History

In 2001 CIMIC (Civil-military cooperation) Group North Headquarter (CGN HQ), was founded. By establishing an operational CIMIC Headquarter the Czech Republic, Denmark, Germany, The Netherlands, Norway and Poland followed a direct political requirement from the North Atlantic Council concerning the establishment of a dedicated capacity for Civil-military cooperation. The events in the Balkans, which clearly showed the necessity for such units, triggered NATO´s request. The entire Group consisted of a deployable Headquarter (HQ) with dedicated CIMIC units and functional specialists assigned from the nations. The Group was intended to function as a Theatre-Wide multinational CIMIC unit to be used primarily in international operations, including in NATO Collective Defence Operations.

In 2003 the Group was formally activated in this function. Later it became clear, that the operational use of the unit in a multinational context was not likely due to the changed operational environment of modern crisis response operations. It paved the way for a shift of its role into a CCOE (Civil- Military Cooperation Centre of Excellence). This appeared to be a unique opportunity, because CGN HQ already had gained a lot of essential experience for such a CCOE by conducting CIMIC courses and serving as an essential forum for CIMIC issues and consultations since 2002. This theoretical expertise was complemented by participation of the CGN HQ personnel in several CIMIC missions, such as ISAF.

Allied Command Transformation (ACT) and Allied Command Operations (ACO) stated their willingness to support this process, and in November 2004, the Sponsoring Nations took the initial decision to start the transformation of the HQ.

In November 2005, the final decision on the transformation of the former CGN HQ into a CCOE was made by the Sponsoring Nations and supported by ACT and SHAPE. The Czech Republic and Norway withdraw their participation during this process.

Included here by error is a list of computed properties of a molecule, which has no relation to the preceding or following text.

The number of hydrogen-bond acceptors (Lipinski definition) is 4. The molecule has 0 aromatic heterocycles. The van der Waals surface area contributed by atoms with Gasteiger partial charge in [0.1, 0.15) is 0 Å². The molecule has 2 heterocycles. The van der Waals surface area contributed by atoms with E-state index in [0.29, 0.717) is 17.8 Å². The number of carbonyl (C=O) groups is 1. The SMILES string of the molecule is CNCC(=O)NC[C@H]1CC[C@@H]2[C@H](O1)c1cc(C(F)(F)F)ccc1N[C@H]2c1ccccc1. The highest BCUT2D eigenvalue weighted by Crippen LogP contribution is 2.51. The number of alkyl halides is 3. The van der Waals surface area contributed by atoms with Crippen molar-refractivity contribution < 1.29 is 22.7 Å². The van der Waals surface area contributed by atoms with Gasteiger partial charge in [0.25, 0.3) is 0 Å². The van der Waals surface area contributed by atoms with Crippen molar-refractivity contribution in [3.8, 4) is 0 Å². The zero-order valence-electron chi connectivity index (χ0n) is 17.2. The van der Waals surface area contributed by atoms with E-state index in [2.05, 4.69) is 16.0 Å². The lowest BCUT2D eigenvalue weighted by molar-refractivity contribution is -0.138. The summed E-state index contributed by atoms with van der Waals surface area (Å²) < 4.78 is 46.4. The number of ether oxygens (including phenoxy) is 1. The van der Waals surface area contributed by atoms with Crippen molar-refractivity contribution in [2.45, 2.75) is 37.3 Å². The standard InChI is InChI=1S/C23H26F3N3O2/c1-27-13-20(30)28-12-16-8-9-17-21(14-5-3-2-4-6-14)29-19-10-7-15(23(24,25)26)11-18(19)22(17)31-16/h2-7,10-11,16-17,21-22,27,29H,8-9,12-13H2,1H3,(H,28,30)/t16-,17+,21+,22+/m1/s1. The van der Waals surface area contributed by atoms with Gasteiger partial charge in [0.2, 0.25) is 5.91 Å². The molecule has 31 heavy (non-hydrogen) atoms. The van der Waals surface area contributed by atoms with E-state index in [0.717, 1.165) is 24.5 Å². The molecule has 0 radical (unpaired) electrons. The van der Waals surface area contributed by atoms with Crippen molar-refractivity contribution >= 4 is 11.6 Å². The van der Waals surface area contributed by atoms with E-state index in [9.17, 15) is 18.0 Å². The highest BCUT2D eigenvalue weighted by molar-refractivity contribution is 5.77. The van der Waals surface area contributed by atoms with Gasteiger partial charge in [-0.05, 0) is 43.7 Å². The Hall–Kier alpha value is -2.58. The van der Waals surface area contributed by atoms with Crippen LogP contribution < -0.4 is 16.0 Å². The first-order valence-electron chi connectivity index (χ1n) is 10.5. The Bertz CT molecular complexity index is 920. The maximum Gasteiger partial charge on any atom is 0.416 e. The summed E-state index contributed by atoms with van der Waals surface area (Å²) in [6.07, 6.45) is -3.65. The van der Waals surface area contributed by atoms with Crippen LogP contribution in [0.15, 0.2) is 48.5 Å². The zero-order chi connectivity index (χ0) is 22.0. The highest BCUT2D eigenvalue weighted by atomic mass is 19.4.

The decision marked the start of a formalized accreditation procedure, which was concluded on 31st July 2007 when the North Atlantic Council granted the CCOE the status as a NATO accredited Centre of Excellence, with the status of an International Military Body, in accordance with Article 14 of the Paris Protocol.

In January 2008, Latvia joined the CCOE as a new Sponsoring Nation.

 

Since April 2010 Slovenia is a sponsoring member of the CCOE and in Mai 2010 Hungary joined the CCOE as a Sponsoring Nation.

In July 2014, the Centre was moved from Enschede to the Dutch administrative capital of The Hague. Since then, the CCOE profits from the cities strategic advantages and accessibility to important stakeholders with international significance.

At the Community of Interest Workshop in April 2015 the CCOE not only introduced the CCOE Vision 2020, giving insights on the scope and goals for the upcoming years, but also displayed it´s new and today’s corporate design, visible across all communication tools.  

On the 10th October 2017 the CCOE celebrated its 10th anniversary at its premises in The Hague. The celebrations content was shaped by the motto “From the Protection of Culture to the Protection of Civilians” and included a variety of speakers, displaying CIMIC and the CCOE´s work out of different perspectives and backgrounds. Moreover, the annual “CIMIC Award of Excellence” was dedicated to the President of the Republic of Croatia, H.E. Kolinda Grabar-Kitarović for her outstanding commitment in the issue of gender equality and the empowerment and women and girls and to Josef Reiterer from UNOCHR in Wien/ Austria.

For more information and background on CIMIC and the CCOE´s work please see our online book publication “CIMIC – In Missions and Operations: Reflections on History, Current Affairs and Perspectives”, released in recognition of the 10th anniversary.

Although the CCOE is accredited as a NATO Centre of Excellence, its capacity and experience is also available to other international organizations like the European Union, Non-Governmental Organizations and scientific institutions.

The centre is financed and controlled by the Sponsoring Nations and is not part of the NATO command structure. It is the objective of the CCOE to have as many Sponsoring Nations participating as possible, because this will enlarge the knowledge and experience level of the CCOE, and will strengthen the position of the CCOE as a body for creating (future) doctrine of Civil – Military Interaction.